Steve, I can’t help noticing that you have a somewhat low threshold of boredom…

JEG

Photo © Jim Four.

Like the review of the Berlin Phil’s response to Simon Rattle, it lacks a certain nuance.

Nicknames

As Kate Fox observes, the creativity of the English language reveals itself at multiple levels.

The fragrant Gary Lineker recalls how the the team-mates of the footballer Kiki Musampa called him Chris (think about it). There are more where that came from, like Fitz Hall—known as One Size.

Brian Smith, a “straight” symphony-orchestra violinist who became a semi-detached admission to the rarefied early music scene in the 1980s, had a whole series of drôle nicknames for his new colleagues, making his conversation surreal: “I think Identikit’s gone off with Ironing Board”. Once word got round that I was making regular trips to China, I became The Missionary. He only used the real names of musos who had a life outside early music and thus qualified as Real People.

Conductors’ nicknames are another rich vein under the rubric of maestro-baiting. The great Charles Mackerras was known as Slasher—not an allusion to his conducting technique, but an abbreviation of his anagram: Slasher M. Earcrack.

Mein Gott

I’ve already offered one Crucifixion joke, and you can find more online. The devout may wish to look away now.

Musos often tell this one, a true story about a performance of the Matthew Passion in Bristol, and an extreme instance of corpsing. I’ll refrain from naming the performers, though I do rather feel they deserve to be immortalized rather than crucified (not a choice vouchsafed to Our Lord).

As the Jesus du jour (fortunately this was a scratch gig) wailed an anguished cry to his Father:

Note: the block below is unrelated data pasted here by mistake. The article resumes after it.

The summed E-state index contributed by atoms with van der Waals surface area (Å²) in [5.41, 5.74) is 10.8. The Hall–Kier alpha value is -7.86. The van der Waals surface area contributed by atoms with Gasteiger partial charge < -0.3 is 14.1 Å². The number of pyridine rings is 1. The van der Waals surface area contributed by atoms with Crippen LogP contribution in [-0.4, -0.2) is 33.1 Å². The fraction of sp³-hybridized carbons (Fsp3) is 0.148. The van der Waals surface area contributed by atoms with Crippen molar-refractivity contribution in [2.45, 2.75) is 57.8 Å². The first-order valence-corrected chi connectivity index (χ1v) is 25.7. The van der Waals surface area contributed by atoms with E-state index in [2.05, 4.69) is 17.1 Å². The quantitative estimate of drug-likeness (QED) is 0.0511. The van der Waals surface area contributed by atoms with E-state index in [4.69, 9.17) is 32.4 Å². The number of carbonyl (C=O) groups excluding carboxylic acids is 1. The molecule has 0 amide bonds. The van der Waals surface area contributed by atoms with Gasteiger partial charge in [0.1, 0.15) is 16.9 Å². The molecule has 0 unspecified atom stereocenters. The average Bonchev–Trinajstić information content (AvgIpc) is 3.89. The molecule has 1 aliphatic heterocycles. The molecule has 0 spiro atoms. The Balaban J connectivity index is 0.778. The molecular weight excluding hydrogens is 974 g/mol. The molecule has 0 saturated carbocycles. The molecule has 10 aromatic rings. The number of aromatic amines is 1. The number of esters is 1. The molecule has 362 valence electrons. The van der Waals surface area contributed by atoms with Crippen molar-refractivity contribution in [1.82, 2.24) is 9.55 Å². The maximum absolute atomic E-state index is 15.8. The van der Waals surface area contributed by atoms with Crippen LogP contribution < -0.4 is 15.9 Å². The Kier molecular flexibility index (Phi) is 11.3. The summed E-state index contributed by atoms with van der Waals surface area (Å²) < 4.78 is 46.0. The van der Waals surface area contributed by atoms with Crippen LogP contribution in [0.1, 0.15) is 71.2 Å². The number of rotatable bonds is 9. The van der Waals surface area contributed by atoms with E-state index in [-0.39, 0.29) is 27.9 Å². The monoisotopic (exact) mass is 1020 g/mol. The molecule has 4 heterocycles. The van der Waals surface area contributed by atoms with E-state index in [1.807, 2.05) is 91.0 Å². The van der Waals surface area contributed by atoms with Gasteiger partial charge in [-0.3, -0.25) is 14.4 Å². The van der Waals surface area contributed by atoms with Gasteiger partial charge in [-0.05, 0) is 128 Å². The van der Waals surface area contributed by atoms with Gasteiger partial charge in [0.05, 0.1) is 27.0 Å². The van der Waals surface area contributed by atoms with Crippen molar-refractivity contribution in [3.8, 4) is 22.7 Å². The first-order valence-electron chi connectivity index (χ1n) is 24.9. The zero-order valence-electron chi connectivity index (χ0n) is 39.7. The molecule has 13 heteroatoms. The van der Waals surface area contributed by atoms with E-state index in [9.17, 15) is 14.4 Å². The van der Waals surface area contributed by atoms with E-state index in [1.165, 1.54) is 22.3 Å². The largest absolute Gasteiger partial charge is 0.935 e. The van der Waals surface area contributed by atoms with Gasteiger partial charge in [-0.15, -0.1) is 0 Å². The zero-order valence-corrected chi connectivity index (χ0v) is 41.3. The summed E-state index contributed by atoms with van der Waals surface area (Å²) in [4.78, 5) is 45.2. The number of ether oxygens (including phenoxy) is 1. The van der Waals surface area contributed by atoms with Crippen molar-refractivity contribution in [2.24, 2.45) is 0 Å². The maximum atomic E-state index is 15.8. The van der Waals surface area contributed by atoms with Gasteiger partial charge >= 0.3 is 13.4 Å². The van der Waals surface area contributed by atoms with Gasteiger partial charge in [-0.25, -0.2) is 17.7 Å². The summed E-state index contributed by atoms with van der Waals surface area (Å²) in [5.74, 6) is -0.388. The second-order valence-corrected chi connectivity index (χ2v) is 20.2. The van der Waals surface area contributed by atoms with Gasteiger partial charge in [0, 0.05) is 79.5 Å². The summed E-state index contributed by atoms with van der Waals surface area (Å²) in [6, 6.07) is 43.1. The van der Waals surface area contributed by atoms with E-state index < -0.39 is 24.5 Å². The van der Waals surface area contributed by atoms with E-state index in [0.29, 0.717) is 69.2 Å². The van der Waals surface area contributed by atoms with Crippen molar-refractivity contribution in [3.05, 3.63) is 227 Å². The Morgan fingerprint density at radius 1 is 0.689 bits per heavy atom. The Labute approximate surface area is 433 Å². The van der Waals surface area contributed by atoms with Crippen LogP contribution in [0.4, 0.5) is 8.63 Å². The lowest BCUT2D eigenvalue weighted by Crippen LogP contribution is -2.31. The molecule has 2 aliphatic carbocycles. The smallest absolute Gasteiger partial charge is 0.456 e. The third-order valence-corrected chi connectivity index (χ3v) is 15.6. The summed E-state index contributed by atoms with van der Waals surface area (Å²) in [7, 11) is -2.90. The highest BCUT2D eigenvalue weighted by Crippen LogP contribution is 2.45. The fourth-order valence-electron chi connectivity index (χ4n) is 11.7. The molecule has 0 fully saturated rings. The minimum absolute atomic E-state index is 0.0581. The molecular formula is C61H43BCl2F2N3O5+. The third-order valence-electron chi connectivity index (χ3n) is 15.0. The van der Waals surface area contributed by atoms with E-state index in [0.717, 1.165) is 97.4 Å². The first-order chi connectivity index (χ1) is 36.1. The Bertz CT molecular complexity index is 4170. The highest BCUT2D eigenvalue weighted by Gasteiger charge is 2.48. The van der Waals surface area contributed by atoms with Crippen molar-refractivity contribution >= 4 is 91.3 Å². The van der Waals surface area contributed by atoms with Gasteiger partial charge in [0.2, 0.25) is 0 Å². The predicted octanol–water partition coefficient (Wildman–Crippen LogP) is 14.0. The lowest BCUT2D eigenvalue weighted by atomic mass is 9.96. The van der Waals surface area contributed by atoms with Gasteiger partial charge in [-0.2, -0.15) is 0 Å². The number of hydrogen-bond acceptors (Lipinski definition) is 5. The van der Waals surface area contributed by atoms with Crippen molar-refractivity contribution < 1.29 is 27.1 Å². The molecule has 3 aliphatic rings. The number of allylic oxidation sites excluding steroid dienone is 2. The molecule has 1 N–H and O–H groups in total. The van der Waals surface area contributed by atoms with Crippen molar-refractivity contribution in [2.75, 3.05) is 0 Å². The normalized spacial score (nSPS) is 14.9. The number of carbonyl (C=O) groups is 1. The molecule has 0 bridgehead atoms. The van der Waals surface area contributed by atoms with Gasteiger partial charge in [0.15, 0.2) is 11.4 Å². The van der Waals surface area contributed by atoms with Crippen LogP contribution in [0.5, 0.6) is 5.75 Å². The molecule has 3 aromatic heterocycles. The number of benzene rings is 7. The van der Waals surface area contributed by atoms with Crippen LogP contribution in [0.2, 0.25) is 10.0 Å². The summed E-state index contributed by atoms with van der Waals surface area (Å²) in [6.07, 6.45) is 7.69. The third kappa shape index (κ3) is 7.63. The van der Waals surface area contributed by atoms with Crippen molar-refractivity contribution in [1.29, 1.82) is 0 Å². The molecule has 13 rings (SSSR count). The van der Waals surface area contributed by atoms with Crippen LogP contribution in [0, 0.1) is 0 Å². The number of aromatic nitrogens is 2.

Eli, Eli, lama asabthani?

on declaiming the first cry of “Eli“, he spontaneously essayed an extra dramatic flourish by giving a resounding stamp with his foot. Finding the effect rather pleasing, he followed it up with another stamp on the second “Eli“.

This already had the other soloists, seated nearby, struggling to hold it together— it was even funnier considering that Jesus, up there on the cross, wasn’t exactly in a position to stamp his foot. But when it came to the evangelist’s turn to translate Jesus’s words (That is: “My God, my God, why have you forsaken me?”) to the same melody, for scrupulous accuracy of live reportage what else could he do except stamp again in his two equivalent cries of “Mein Gott“? The performers now totally lost it.
Lama 1

 

 

 

Lama 2

It strikes me that this may be even funnier the more deeply we engage with the anguish of the scene.

For good (or bad) measure, an encore of Always look on the bright side of life seems appropriate:

At such moments, it behoves me to stress that the Bach Passions are among the great monuments of Western civilization…